Airlines now need to deal with balancing flying schedules and pricing amidst already reduced passenger confidence in the aviation industry.”
“The MRO industry is becoming increasingly competitive as more companies enter the market, which could lead to pricing pressure and reduce profit margins.”
The MRO industry is becoming increasingly competitive as more companies enter the market, which could lead to pricing pressure and reduce profit margins.
As Clyde Buntrock says:
“Industry stakeholders need to be reactive, adaptable, and flexible to meet the changing needs of operators going forward. If they do not work with the changing environment of the industry, they will be left behind.”
MRO companies will need to adapt to new technologies such as electric and hybrid propulsion systems, unmanned aircraft and aircraft cabin systems and new maintenance and repair procedures to keep up with the future of aviation.
As these new technologies become applicable to aerospace MRO, many of the potential challenges mentioned, like efficiency and labour costs, may well be alleviated. As such, with both growing airfleet sizes and ageing fleets, it’s not surprising that this is just one area of aircraft cabin interiors manufacturing and supply that is expected to see growth in the coming years.
What is MRO and what services does it include?
MRO stands for Maintenance, Repair, and Overhaul and it refers to the process of inspecting, servicing, and repairing aircraft, engines, and other aviation equipment. MRO services can include scheduled maintenance, repairs, overhauls, upgrades, and modifications.
Why is MRO important for airlines?
MRO is important for airlines because it helps to ensure that their aircraft are safe, reliable, and in good working condition. Regular maintenance and repairs can help to prevent breakdowns and prolong the life of the aircraft. This can help airlines to save costs and avoid unexpected downtime.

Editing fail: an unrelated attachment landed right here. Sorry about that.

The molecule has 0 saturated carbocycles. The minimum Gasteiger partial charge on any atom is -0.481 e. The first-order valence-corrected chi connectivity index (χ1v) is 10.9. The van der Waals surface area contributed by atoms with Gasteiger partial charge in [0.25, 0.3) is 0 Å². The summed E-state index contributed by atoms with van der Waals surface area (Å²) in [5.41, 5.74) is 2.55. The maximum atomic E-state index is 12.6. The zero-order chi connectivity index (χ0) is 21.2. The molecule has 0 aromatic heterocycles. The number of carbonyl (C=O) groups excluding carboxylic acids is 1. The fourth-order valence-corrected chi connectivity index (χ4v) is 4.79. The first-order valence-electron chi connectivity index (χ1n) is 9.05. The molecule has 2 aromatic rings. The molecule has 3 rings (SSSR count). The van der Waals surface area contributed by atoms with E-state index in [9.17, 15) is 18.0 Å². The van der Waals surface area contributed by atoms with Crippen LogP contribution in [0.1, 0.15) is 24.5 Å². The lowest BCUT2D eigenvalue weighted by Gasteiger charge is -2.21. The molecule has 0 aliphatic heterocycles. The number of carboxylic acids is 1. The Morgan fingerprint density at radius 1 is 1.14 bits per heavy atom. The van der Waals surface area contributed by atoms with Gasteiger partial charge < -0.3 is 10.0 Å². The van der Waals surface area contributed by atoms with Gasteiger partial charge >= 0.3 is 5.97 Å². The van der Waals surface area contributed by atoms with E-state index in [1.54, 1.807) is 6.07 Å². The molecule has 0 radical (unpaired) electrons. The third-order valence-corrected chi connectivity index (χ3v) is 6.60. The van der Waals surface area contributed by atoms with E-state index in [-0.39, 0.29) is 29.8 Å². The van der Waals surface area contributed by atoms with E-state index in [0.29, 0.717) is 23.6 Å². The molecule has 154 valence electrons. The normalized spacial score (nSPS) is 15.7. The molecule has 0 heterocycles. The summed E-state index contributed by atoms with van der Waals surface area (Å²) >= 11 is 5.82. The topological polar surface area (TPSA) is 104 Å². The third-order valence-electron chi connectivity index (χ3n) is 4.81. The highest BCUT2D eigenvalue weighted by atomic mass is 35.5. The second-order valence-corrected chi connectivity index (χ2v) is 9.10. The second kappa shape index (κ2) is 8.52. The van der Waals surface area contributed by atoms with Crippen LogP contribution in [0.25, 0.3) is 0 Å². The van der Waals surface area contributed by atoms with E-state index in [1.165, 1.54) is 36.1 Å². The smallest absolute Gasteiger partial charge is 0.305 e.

How is MRO different from OEM?
OEM stands for Original Equipment Manufacturer and refers to the companies that produce and manufacture aircraft and their components. MRO, on the other hand, refers to the companies that provide maintenance, repair, and overhaul services for these aircraft and components.
What are some of the challenges facing the MRO industry?
Some of the challenges facing the MRO industry include the shortage of skilled labour, cybersecurity threats, environmental regulations, economic uncertainty, and supply chain disruptions.
What are some of the current trends in the MRO industry?
Some of the current trends in the MRO industry include increased focus on digitalization and automation, growing demand for sustainable and green MRO, expansion of the aftermarket, greater focus on safety and regulatory compliance, and emergence of new technologies.
How can MRO companies improve their sustainability?
MRO companies can improve their sustainability by using more sustainable materials, improving recycling and waste management practices (that consider, for example, aircraft lavatory design),, investing in new technologies, and complying with regulations related to the environment for sustainable air travel.